Artist: Green Milk from the Planet Orange
Title: You Take Me to the World
Label: Beta-lactam Ring Records
Format: CD
Catalog #: mt121a
Condition: new
Price: $10.00

Tracklist Samples
1 KillMeKillMeKillMe
2 Away


The first 50 copies include a signed & numbered insert. First ed. Of 1000 copies in a smoking hot 5 color deluxe 8 panel digipack with two recordings from summer 2004 Portland, OR. almost representing a transition between "He's Crying Look" and "City Calls Revolution". Here we have another chance meeting of the Green Milk trio hanging with the Zig Zag man and smoking out two improvised, one take, no over dubs, recorded straight to glorious analog tape jams. “KillMeKillMeKillMe” leans toward the Rock In Opposition/Avant Rock space (fans of La STPO take notice). Speaking of space, “Away” continues GMftPO’s exploration with space, and the sounds in between said space until the THC kicks in and this my friend is where the psych fades in, blows smoke in your face and slowly drifts away.

<p> Terrascopic - Originally recorded in 2004, the two tracks on this short (30 minutes) album were both improvised in one take, with no overdubs or studio trickery.


    Track one “Killmekillmekillme” is a fine slab of avant-garde playfulness featuring chattering percussion, slow bass marauding, and some wonderful vocal skronking, all of which brings to mind La STPO, Sun Ra, or some of the more experimental moments from early Gong. Over six minutes the musicians slowly raise the intensity with vocalist Dead K feeling every nuance, the band seemingly telepathic in the way they move together towards the sudden stop.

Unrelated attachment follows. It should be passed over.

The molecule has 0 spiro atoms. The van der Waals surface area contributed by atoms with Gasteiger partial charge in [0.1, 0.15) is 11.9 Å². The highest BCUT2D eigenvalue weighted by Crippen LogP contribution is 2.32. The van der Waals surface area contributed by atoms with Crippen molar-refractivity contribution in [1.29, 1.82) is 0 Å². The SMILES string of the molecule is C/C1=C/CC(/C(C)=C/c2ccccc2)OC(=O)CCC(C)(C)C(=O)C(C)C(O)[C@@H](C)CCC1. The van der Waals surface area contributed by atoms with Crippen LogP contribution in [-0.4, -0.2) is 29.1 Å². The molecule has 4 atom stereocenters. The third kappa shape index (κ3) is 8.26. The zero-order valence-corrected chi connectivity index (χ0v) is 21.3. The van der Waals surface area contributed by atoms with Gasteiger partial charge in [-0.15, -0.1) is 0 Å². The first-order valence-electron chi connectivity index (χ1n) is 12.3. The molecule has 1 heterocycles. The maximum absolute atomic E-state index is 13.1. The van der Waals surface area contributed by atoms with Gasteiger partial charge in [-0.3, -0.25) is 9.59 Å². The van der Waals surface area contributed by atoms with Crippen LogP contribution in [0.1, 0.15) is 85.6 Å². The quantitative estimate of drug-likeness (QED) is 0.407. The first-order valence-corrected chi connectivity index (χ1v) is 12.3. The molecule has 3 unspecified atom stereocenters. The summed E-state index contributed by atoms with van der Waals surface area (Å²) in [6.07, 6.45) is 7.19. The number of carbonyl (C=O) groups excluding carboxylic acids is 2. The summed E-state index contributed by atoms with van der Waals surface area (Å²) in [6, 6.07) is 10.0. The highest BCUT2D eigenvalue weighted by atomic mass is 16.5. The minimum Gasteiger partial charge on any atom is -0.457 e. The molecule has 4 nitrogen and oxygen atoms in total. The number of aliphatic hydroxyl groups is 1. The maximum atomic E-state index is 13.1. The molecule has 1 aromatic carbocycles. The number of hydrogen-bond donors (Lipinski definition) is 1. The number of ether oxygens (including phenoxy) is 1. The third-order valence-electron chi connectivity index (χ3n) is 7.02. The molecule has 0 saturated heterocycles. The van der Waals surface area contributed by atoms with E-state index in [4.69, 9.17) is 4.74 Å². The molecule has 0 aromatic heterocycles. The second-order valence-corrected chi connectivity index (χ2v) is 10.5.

Track two sees Dead K strap on his Gibson SG for some serious guitar mangling as the band explore inner visions over 24 minutes of prime-cut psychedelia. As the piece begins the musicians take up the influences of early Floyd or Tangerine Dream, the music slow and spacey, sounding as though it was recorded in a sacred cave deep below the ground. At five minutes in the music almost stops, some whispered chanting keeping the faith as shaman paint pictures on the walls of the cave, the whole universe seemingly holding it’s breath, before a lone guitar chord and a rumble of bass signals a sudden change in the ritual. From here on in the band settle into a Can-like lazy groove, the bass and drums (of T and A, respectively), offering a solid, yet warm, foundation for some mesmerising guitar work that slowly peters out into a brief flurry of improvisation, before the band pick up the beat and fly into outer space on the wings of a wah-driven solo that really hits the spot.